Black Horse, White Horse

This is one of several short articles about horsey folklore that I sold to The Chronicle of the Horse in the early 1990s. I’m going to re-publish them in a free ebook later this year; watch for it at my Freebies page.

Black Horse, White Horse

One white foot, keep him not a day,
Two white feet, send him far away.
Three white feet, sell him to a friend,
Four white feet, keep him to the end.
One white foot, buy him,
Two white feet, try him,
Three white feet, deny him.
Four white feet and white on his nose,
Whack him in the head and feed him to the crows.

Gabet Gai-Lonna, aged Arabian mare out grazing.
Gabet Gai-Lonna, 31 year old Arabian daughter of Gamaar.

Horsey folks have voiced opinions about how the colors effect horses’ dispositions since humankind domesticated the horse.

Superstition? Mostly. Yet D. Phillip Sponenberg, whose works, Equine Color Genetics and Horse Color, are the best in their field, says, “A small amount of European research is beginning to point out that horses of certain colors do tend to react somewhat predictably to certain situations, and that reactions vary from color to color”.

So: fact or fiction? You decide.

Bays are said to be uncomplicated and unassuming, durable and average. Chestnuts are higher strung and more reactive than bays. Blacks, drowsy, steady and ready to please. Palominos? Buckskins? Flashy but thin-skinned. Duns are tough, durable, dependable, and steady. Greys are docile and easy to train. Roans are hardy and hard workers. Creams, though, are sickly and weak; pink skin is less desirable than dark pigmented skin, amber or blue eyes less visually acute. And whatever their color, darker horses are livelier and healthier than those having pale, washed-out coats.

Though paints and pintos are popular today, it was once commonly accepted that pinto markings denoted scrub ancestry, though pintos were always prized by the Roma (Gypsies) and some Native American tribes. In The Complete Horseman: discovering the Surest Marks of the Beauty, Goodness, Faults, and Imperfections of Horses (1696), the Sieur de Solleysall, equerry to the king of France, wrote of pintos, “…the phlegme which is betoken by the White Hair, doth too much predomine, and make them weaker than otherwise they would be”.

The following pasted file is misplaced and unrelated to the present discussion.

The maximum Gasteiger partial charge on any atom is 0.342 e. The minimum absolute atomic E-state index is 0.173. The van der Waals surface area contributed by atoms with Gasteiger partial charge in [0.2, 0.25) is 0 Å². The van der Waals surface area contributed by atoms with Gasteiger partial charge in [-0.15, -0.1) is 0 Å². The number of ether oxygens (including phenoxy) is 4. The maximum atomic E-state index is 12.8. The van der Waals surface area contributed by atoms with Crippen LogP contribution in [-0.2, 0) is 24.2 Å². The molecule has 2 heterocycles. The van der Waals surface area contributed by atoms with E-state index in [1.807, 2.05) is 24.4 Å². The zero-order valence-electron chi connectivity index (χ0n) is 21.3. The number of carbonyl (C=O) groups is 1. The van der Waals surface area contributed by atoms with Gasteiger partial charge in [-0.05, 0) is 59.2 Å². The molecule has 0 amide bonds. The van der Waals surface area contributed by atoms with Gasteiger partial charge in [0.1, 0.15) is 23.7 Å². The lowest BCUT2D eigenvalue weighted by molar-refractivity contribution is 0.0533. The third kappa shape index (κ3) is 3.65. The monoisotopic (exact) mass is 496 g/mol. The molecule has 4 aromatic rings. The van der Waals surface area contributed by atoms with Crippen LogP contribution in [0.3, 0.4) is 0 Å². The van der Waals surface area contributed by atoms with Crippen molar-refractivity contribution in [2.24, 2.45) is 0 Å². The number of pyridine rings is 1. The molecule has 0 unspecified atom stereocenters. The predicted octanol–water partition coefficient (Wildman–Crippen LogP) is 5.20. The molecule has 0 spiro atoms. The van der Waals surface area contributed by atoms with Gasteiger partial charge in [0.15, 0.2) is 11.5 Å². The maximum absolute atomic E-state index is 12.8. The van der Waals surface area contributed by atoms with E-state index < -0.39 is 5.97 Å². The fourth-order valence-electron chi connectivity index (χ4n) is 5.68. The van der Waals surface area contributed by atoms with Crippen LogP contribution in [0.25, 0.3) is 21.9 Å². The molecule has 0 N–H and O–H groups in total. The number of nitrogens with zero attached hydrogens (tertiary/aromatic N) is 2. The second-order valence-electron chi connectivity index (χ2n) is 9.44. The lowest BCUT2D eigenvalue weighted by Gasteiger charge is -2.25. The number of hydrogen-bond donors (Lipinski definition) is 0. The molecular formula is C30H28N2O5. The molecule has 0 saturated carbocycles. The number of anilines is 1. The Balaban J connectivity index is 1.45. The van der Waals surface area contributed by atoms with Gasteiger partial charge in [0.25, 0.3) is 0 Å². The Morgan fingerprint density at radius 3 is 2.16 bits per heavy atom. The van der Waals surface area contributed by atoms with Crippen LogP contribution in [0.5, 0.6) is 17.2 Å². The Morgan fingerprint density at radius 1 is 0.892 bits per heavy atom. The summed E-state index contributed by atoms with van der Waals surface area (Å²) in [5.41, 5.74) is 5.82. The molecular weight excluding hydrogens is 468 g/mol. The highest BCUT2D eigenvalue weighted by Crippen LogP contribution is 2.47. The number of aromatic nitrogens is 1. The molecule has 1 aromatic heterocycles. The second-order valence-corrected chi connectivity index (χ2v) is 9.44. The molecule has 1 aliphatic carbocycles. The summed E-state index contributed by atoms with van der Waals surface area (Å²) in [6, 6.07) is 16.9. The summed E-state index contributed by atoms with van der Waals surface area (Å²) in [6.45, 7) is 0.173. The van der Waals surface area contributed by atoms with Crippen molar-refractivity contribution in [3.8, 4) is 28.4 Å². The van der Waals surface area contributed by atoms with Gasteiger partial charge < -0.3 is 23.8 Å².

One of the Sieur’s near contemporaries, seventeenth century Spanish horse authority Don Bernardo de Vargas Machuca, wrote in The Defense and Discourse of the Western Conquests (1603) that: “Pintos are showy but subject to disease…The bay is a natural and perfect color for a horse…a few white hairs above the tail are a sure sign the horse will be swift and strong, and have a good mouth…The cream colored horse with black points is handsome but seldom fast…The dark chestnut is swift and strong but choleric and has a bad mouth…The black is handsome and fast, he has a bad mouth, is choleric and short sighted, jumpy and treacherous”.

Yet, “Fortunate is the one who owns a coal black horse with no white upon him”, according to an old Spanish saying dating from that same era. Everyone has an opinion, it seems.

For two thousand years the Turkmen horsemen of Turkmenistan have cherished akail-colored Akhal-Tekes (greys and duns with white manes and tails), though their favorite color is mele: dun with a black mane and tail. Of pintos they say, “A man riding a piebald horse would not conquer a mountain”. Their least favorite color is chakhan (pale-eyed cream); Turkmen elders believe such horses harbor malevolent ghosts.

While Argentine gauchos count the stripes on duns to come up with a dollar value, the Turkmen say one white foot is worth a denga (the local monetary unit), two white feet worth two dengas, and three white feet worth three dengas, but four white feet are worthless and mean no dengas at all.

The Sieur de Solleysell didn’t favor lavish leg and facial markings either. He says: “…Such Horses as have too much White upon their Face, are said to have moist Brains, and consequently to be subject to many infirmities…It is a received Maxim, that the higher the White ascends upon the legs, he is so much the worse, because he thereby resembles so much the more the Pye-balds, of which there are few to be found good, and people say of such horses that their stockings are pulled too high…A Star alone in the fore-head is lookt upon to be a very good Mark”.

In The Horse in Magic and Myth (1958), M. Oldfield Howey adds: “It is very lucky to be the owner of a horse with the forelegs having equal white stockings; but if one foreleg and one hindleg on the same side are white, it is unlucky. It is also unlucky if only one leg of the four is stockinged; but if opposite legs, as off fore and near hind are white, it is very lucky indeed”.

Do you know of other folk beliefs about color or markings? Do you think they really predict a horse’s hardiness or behavior? Leave a comment–I’d like to know!

Aristo Tambourine, silver-grey Arabian mare
Aristo Tambourine, aged Arabian mare by Ariston and out of Four Winds Taji by Four Winds Flag.

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